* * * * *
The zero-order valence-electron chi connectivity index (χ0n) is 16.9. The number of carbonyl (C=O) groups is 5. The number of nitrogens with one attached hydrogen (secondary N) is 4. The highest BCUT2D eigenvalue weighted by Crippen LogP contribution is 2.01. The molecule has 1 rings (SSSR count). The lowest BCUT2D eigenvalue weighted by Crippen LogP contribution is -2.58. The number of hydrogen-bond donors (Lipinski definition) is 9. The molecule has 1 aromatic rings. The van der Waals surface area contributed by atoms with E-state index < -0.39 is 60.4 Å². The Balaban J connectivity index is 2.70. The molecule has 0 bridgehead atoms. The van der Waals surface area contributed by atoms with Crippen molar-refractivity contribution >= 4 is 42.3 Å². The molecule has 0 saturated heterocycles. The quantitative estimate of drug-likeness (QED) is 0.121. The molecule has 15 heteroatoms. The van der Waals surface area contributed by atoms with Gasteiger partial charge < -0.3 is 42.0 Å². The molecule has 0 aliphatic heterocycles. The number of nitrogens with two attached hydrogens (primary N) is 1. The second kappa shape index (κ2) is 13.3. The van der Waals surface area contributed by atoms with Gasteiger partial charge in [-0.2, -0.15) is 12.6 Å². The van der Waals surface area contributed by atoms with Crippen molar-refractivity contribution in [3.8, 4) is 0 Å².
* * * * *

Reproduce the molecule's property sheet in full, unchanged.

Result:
The zero-order valence-electron chi connectivity index (χ0n) is 16.9. The number of carbonyl (C=O) groups is 5. The number of nitrogens with one attached hydrogen (secondary N) is 4. The highest BCUT2D eigenvalue weighted by Crippen LogP contribution is 2.01. The molecule has 1 rings (SSSR count). The lowest BCUT2D eigenvalue weighted by Crippen LogP contribution is -2.58. The number of hydrogen-bond donors (Lipinski definition) is 9. The molecule has 1 aromatic rings. The van der Waals surface area contributed by atoms with E-state index < -0.39 is 60.4 Å². The Balaban J connectivity index is 2.70. The molecule has 0 bridgehead atoms. The van der Waals surface area contributed by atoms with Crippen molar-refractivity contribution >= 4 is 42.3 Å². The molecule has 0 saturated heterocycles. The quantitative estimate of drug-likeness (QED) is 0.121. The molecule has 15 heteroatoms. The van der Waals surface area contributed by atoms with Gasteiger partial charge < -0.3 is 42.0 Å². The molecule has 0 aliphatic heterocycles. The number of nitrogens with two attached hydrogens (primary N) is 1. The second kappa shape index (κ2) is 13.3. The van der Waals surface area contributed by atoms with Gasteiger partial charge in [-0.2, -0.15) is 12.6 Å². The van der Waals surface area contributed by atoms with Crippen molar-refractivity contribution in [3.8, 4) is 0 Å².